An update on the Zika virus and its impact on your practice. And, a look at whether or not vaginal delivery increases risk of incontinence. Plus: What was the impact of the HPV vaccine on HPV rates?
Two new reports-one by the Centers for Disease Control and Prevention (CDC) and another a case report of a third-trimester fetal demise-are helping to bring into increased focus the potential clinical impact of Zika virus. Published in MMWR, the CDC data provide perspective on testing for the virus in pregnant women who have traveled to endemic areas. The case report, published in PLOS Neglected Tropical Diseases, suggests a linkage between Zika and hydrops fetal and fetal demise.
The MMWR report is an analysis of requests to CDC for testing for Zika virus by pregnant women between August 1, 2015 and February 10, 2016. Of the 257 pregnant women who made such requests during that period, 151 (59%) had two or more signs or symptoms consistent with Zika (i.e. acute onset of fever, rash, conjunctivitis, or arthralgia.). None of the women had Zika-related hospitalizations or deaths.
Two of the pregnancies resulted in early loss and 2 were electively terminated. As of the report, 2 pregnancies, at 18 and 34 weeks’ respectively, were continuing with no known complications. Of the 3 babies born alive to the women tested, 2 are apparently normal and 1 has severe microcephaly. Both of the healthy infants are the offspring of women who had symptoms of Zika virus infection during pregnancy, one in the second trimester and the other in the third trimester. Overall, 7 pregnant women with confirmed Zika virus infections reported fever during pregnancy. Whether that affected their pregnancy outcomes is unknown.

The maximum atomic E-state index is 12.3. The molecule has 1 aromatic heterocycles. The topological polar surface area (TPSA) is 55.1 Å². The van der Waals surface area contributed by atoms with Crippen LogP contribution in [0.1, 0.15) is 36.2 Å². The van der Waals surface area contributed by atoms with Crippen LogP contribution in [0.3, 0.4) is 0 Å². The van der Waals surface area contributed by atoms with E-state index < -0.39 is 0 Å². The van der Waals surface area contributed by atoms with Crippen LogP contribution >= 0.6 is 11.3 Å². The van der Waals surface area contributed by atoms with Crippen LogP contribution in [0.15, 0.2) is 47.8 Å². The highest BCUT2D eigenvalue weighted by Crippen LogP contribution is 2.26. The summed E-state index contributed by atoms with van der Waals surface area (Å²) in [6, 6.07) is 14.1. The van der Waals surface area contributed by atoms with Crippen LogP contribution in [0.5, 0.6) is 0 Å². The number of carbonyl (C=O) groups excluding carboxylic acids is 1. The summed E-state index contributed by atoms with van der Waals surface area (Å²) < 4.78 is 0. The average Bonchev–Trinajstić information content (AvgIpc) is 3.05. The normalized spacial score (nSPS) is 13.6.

The report in PLOS Neglected Tropical Diseases concerns a 20-year-old pregnant woman from Salvador, Brazil who had no symptoms of Zika virus but whose 18-week ultrasound showed intrauterine growth restriction. Subsequent second- and third-trimester ultrasounds showed severe microcephaly, hydranencephaly, intracranial calcifications, and destructive lesions of the posterior fossa as well as hydrothorax, ascites, and subcutaneous edema. At 32 weeks, labor was induced due to fetal demise. Polymerase chain reaction testing for Zika virus was positive in extracts from the cerebral cortex, medulla oblongata and cerebrospinal and amniotic fluid.
The authors of the case report believe that it may indicate a link between Zika virus infection and hydrops fetalis and fetal demise as well as microcephaly, but the results cannot be extrapolated to come to conclusions about the overall risk. They theorize that the mother may have been exposed to Zika virus during the first trimester, resulting in an intrauterine infection that led to the fetal hydranencephaly and hydrops fetalis.
The CDC is establishing a new registry for US pregnant women with confirmed Zika virus infection and their infants. Health care providers are encouraged to discuss participation in the registry with pregnant patients who have the infection and can contact Dana Meaney-Delman at ZikaMCH@cdc.gov or 770-488-7100 with questions about it.
NEXT: Does vaginal delivery increase risk of incontinence?
Does vaginal delivery increase risk of incontinence?